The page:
All self-generated meanings around 3rd person “texts” remain at the person’s most current level of complexity unless the person is really stressed out (resulting in regression, probably), or they are have an opportunity to explore 2nd and 1st person supports and challenges as well (resulting in development, maybe).
The inclusion of “thesis, antithesis, synthesis” in dialectically transformative writing styles like Wilber’s does not mean that as a reader I will be able to hold in my mind the thoughts, feelings, and other meanings that I can self-generate, AND the differentiation, negation, and reintegration of each and all of them. And of course, it is differentiation, negation, and reintegration that is required for development. What we know from both research and practice (specifically, Subject/Object Theory research and the practice of Immunity to Change Coaching) is that the same data that can be offered up as a transformative dialectic can also be easily and automatically downsized on behalf of my current way of making sense. On behalf, that is, of my “integrity.”
Holding all three (thesis, antithesis, and synthesis) in mind is a requirement for self-generating the more developed perspective, not a recipe for helping people develop that perspective. No writing style can overcome the fact that unless I am ready, unless I already have ongoing 1st person changes and 2nd person cultural supports and challenges, I won’t be able to use a given 3rd person text to transform. It might by psychoactive, but it won’t be developmental.
For example, we might justify some road-rage by saying, “ANOTHER EXAMPLE OF HOW CRAPPY THIS PLACE IS WITH ASSHOLES WHO AREN’T DEVELOPED!” And maybe that’s a shrewd application of integral wisdom when one is stressed out (and maybe a little momentary regression as well). Alternatively, we might, especially with reflections from well-developed people who can help us verify the meanings that we generate from Integral Theory, say something like this to ourselves, on the way home from a great integral meetup when someone cuts us off: “I’m definitely like THAT sometimes, a real JERK! Like me, I bet s/he is ‘not paying attention’ or ‘didn’t plan well (rushed)’ or ‘doesn’t care if it’s not happening to them.’ I can be a real jerk sometimes, a walking contradiction! What can I learn from this?”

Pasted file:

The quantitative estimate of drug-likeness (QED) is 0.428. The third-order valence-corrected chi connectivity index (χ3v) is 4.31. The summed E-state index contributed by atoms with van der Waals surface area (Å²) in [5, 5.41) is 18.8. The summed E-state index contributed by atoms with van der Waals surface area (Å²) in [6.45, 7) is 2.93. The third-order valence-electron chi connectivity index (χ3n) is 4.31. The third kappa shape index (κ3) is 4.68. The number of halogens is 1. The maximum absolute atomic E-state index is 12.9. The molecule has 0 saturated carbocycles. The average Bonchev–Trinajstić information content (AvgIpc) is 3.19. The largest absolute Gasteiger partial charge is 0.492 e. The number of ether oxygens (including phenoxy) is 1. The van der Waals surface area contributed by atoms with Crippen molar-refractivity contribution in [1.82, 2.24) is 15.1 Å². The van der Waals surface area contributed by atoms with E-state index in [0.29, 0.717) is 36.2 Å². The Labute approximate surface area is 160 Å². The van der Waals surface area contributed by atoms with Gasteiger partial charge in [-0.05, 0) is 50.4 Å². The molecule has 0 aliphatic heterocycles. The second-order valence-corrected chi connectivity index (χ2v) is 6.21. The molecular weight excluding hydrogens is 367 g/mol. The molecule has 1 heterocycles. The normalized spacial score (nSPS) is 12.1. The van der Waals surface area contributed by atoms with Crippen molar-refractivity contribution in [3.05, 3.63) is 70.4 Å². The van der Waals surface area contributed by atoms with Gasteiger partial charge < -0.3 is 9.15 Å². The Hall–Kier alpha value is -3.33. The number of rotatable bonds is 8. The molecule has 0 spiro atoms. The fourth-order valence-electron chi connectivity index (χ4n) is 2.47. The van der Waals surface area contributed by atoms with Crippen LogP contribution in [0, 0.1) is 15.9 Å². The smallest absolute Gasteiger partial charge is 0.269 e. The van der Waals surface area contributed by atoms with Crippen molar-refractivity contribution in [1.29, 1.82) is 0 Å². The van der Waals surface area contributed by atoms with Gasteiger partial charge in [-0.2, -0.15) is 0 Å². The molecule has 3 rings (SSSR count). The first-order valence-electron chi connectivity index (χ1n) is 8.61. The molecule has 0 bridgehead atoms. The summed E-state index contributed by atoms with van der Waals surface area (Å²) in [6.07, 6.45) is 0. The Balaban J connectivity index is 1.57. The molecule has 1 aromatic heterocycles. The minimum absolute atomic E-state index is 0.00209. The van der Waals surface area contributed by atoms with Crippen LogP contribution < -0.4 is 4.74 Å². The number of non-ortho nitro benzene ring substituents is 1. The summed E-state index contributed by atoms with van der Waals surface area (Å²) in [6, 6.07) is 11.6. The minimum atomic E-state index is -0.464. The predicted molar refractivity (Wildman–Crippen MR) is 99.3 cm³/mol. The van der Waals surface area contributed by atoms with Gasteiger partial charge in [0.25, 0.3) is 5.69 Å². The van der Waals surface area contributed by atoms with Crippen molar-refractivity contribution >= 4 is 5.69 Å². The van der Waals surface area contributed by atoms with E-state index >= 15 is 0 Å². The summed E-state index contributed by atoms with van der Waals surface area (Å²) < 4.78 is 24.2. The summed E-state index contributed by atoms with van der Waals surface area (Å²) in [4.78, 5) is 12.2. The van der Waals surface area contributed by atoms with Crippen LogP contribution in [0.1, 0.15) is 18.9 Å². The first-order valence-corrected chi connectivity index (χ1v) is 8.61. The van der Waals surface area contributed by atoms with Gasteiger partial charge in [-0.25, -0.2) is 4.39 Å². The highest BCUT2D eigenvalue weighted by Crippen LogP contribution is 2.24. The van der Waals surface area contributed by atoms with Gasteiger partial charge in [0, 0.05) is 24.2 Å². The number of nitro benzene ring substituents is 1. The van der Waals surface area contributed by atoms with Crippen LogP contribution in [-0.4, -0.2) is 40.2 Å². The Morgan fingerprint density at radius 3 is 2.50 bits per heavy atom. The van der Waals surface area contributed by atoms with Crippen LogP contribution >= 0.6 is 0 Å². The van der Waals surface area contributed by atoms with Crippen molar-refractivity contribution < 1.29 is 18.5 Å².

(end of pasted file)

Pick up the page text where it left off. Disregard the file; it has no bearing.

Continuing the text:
Having said all of that, I will also say that my own experience of Wilber’s brilliant canon is that it definitely helped me to craft a more stable set of perspectives on the nature of experience in physical reality, and on the physical reality of natural experiences. It was a better way of framing things than my neuroscience program offered, which was the reductionist mantra that set the tone in every foundational course in that program: “will the mind ever understand the brain from whence it came?”
At a time when no single methodology could help me hold my experiences without a huge “remainder” of undigested meaning, “Sex, Ecology, & Spirituality” spoke to where I was and provided me a framework where I could continue moving forward. I’m not sure that the reading itself pulled me into a more developed view – in fact, I’m sure that I had something to do with that, and that my mentors had even more to do with that.
The “lowest hanging fruit,” as they say in business, is for people in the integral community who are interested in growth and development to read integral books together with each other and to have someone who can serve as a leader, someone who maybe knows a little more about the theory or maybe has a knack for creating things/processes with an integral flavor (sort of an “I’ll know it when I see it” quality). It won’t necessarily mean that you have a crucible for transformation, but you will definitely be loading the dice in your favor!
So take advantage of this as you head out to the Integral Theory conference! Use the community and see if you can’t find people who can both support and challenge. I bet you will!